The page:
Pension transfers are not in the best interest of most people, therefore we will only suggest this course of action if you stand to benefit from the transfer. You will be giving up valuable guarantees.
The value of pensions and the income they produce can fall as well as rise. You may get back less than you invested.
Tax treatment varies according to individual circumstances and is subject to change.
A personal pension can sometimes be the better option for clients requiring more flexibility and access to their funds.
Pension legislation is constantly changing and this has meant that the right pension advice is always evolving. Some of the most recent changes have meant that if you have one, it is worth reviewing your existing Defined Benefit pension scheme. The Financial Conduct Authority (FCA) currently believe that it is unlikely to be in the best interest for most individuals to transfer out of a Defined Benefit Scheme however everyone’s situation is different and it is important to assess on an individual bespoke basis.
Below are some of the common pro’s and con’s associated to transferring out a Defined Benefit Pension Scheme:
- Typically more favourable death benefits
- Ability to take what income to the level and frequency you desire from age 55 onwards
- Benefit from any potential investment growth
- Access the benefits penalty free prior to the current normal retirement date associated with the existing Defined Benefit Scheme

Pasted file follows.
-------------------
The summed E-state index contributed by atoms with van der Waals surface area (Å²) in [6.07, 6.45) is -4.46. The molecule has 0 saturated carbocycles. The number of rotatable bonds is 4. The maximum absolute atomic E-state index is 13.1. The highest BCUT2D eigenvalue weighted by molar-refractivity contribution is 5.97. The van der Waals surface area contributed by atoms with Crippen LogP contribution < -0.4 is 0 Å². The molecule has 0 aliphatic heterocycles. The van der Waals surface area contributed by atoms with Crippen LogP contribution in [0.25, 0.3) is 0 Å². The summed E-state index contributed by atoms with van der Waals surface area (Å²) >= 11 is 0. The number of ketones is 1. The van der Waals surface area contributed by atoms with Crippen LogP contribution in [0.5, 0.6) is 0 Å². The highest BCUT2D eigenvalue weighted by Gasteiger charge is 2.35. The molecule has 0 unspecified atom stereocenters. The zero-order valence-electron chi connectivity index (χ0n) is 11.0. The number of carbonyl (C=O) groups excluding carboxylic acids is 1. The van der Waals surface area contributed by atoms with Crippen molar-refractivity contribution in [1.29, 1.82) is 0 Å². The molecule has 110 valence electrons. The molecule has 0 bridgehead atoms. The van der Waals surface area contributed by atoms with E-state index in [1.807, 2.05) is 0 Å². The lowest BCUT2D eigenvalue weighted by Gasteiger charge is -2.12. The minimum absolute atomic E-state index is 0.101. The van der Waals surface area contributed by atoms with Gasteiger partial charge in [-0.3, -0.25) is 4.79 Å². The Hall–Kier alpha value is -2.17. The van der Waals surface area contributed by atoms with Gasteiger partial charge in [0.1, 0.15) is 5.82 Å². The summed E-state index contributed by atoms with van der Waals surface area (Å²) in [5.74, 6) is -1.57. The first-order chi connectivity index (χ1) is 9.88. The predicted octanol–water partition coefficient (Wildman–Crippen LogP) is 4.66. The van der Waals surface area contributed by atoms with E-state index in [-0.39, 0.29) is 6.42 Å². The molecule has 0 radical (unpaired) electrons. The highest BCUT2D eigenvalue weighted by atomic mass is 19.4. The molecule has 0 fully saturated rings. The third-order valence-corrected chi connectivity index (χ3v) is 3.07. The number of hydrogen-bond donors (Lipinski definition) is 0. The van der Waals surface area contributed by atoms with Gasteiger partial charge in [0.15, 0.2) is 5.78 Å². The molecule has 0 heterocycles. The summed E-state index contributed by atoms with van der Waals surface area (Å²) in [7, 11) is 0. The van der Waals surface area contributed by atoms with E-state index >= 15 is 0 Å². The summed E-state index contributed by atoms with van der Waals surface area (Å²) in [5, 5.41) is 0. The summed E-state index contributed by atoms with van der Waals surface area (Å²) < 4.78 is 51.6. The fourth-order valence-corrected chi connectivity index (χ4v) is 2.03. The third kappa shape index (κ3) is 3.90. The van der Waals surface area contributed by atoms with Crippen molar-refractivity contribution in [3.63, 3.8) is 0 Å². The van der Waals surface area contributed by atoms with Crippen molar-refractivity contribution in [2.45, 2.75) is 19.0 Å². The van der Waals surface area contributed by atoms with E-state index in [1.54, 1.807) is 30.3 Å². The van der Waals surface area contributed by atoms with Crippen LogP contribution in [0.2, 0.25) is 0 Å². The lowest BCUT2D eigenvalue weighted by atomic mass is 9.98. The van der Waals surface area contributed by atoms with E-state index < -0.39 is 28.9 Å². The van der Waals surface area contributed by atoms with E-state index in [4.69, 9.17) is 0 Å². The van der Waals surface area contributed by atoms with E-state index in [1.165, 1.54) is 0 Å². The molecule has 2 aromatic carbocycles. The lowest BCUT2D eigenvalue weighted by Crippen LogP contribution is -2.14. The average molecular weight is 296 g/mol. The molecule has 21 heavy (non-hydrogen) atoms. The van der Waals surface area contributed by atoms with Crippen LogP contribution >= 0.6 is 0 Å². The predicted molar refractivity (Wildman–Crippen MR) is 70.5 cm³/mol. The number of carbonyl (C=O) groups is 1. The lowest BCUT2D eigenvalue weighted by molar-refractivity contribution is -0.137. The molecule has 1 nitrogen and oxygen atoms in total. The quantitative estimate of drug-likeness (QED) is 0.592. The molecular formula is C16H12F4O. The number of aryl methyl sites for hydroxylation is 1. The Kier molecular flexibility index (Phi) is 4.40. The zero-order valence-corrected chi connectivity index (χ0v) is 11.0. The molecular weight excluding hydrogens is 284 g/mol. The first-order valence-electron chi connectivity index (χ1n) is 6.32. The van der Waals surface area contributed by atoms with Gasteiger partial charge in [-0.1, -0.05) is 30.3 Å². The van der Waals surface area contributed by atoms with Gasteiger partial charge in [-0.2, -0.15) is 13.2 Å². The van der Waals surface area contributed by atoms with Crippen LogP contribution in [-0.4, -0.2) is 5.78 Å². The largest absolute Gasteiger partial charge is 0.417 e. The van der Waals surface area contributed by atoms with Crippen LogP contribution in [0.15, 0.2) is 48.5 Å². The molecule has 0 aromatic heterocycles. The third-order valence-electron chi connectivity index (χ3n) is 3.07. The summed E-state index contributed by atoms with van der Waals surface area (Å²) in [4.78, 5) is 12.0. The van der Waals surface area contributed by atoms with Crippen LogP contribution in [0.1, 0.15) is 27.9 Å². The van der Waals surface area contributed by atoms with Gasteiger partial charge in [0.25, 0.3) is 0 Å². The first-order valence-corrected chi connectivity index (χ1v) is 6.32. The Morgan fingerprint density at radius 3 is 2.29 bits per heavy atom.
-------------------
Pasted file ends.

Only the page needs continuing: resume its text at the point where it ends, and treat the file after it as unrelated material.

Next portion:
- Withdrawals can typically be taken more tax efficiently as you can dictate the levels taken out to fit your circumstances at the time as opposed to having the income levels dictated to you
- Currently people are being offered transfer values that are high by historical terms
- If wise to do so at the time you can purchase guaranteed income for life in the future tailored to your circumstances via annuity purchase.
- Taking on investment risk
- Losing guaranteed income for life on the terms offered by the Defined Benefit Scheme eg increasing with inflation every year
- You can run out of money if you transfer out and either withdraw too much and/or the investment does not perform well
- Cost of financial advice
- Ongoing management time and costs
- Transferring out is an irreversible decision.
Some or all of the above advantages and disadvantages could be met via alternative methods to transferring out eg obtaining life insurance to improve death benefits.